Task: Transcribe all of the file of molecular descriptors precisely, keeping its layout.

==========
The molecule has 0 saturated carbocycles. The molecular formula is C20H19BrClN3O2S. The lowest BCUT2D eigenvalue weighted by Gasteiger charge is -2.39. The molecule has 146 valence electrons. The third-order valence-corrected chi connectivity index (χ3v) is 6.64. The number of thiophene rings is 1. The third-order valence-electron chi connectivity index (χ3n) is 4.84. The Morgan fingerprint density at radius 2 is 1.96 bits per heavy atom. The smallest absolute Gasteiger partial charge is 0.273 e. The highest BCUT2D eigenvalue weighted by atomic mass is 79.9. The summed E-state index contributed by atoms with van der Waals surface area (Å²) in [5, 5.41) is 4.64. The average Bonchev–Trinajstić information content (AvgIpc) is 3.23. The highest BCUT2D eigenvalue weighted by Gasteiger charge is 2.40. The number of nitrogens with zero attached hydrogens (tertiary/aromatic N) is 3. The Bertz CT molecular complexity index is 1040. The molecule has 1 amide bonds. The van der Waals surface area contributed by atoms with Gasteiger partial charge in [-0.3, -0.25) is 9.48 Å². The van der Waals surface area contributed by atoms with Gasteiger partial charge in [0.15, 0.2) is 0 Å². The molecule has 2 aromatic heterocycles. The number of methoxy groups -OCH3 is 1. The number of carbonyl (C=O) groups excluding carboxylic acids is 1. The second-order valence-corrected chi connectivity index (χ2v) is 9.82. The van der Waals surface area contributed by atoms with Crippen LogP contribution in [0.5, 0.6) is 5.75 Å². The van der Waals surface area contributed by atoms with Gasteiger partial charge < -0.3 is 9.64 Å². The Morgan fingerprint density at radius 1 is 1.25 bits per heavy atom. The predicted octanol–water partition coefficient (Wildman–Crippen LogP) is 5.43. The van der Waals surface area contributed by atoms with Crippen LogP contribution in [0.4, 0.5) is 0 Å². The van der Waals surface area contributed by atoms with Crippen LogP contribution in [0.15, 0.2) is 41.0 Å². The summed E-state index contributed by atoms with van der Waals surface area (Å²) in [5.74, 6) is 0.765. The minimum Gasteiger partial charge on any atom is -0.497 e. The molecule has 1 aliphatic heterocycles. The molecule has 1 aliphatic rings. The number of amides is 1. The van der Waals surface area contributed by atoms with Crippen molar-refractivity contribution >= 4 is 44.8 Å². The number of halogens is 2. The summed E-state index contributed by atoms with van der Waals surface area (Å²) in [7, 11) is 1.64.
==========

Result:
The molecule has 0 saturated carbocycles. The molecular formula is C20H19BrClN3O2S. The lowest BCUT2D eigenvalue weighted by Gasteiger charge is -2.39. The molecule has 146 valence electrons. The third-order valence-corrected chi connectivity index (χ3v) is 6.64. The number of thiophene rings is 1. The third-order valence-electron chi connectivity index (χ3n) is 4.84. The Morgan fingerprint density at radius 2 is 1.96 bits per heavy atom. The smallest absolute Gasteiger partial charge is 0.273 e. The highest BCUT2D eigenvalue weighted by atomic mass is 79.9. The summed E-state index contributed by atoms with van der Waals surface area (Å²) in [5, 5.41) is 4.64. The average Bonchev–Trinajstić information content (AvgIpc) is 3.23. The highest BCUT2D eigenvalue weighted by Gasteiger charge is 2.40. The number of nitrogens with zero attached hydrogens (tertiary/aromatic N) is 3. The Bertz CT molecular complexity index is 1040. The molecule has 1 amide bonds. The van der Waals surface area contributed by atoms with Gasteiger partial charge in [-0.3, -0.25) is 9.48 Å². The van der Waals surface area contributed by atoms with Gasteiger partial charge in [0.15, 0.2) is 0 Å². The molecule has 2 aromatic heterocycles. The number of methoxy groups -OCH3 is 1. The number of carbonyl (C=O) groups excluding carboxylic acids is 1. The second-order valence-corrected chi connectivity index (χ2v) is 9.82. The van der Waals surface area contributed by atoms with Crippen LogP contribution in [0.5, 0.6) is 5.75 Å². The van der Waals surface area contributed by atoms with Gasteiger partial charge < -0.3 is 9.64 Å². The Morgan fingerprint density at radius 1 is 1.25 bits per heavy atom. The predicted octanol–water partition coefficient (Wildman–Crippen LogP) is 5.43. The van der Waals surface area contributed by atoms with Crippen LogP contribution in [0.4, 0.5) is 0 Å². The van der Waals surface area contributed by atoms with Crippen LogP contribution in [0.15, 0.2) is 41.0 Å². The summed E-state index contributed by atoms with van der Waals surface area (Å²) in [5.74, 6) is 0.765. The minimum Gasteiger partial charge on any atom is -0.497 e. The molecule has 1 aliphatic heterocycles. The molecule has 1 aliphatic rings. The number of amides is 1. The van der Waals surface area contributed by atoms with Crippen molar-refractivity contribution >= 4 is 44.8 Å². The number of halogens is 2. The summed E-state index contributed by atoms with van der Waals surface area (Å²) in [7, 11) is 1.64.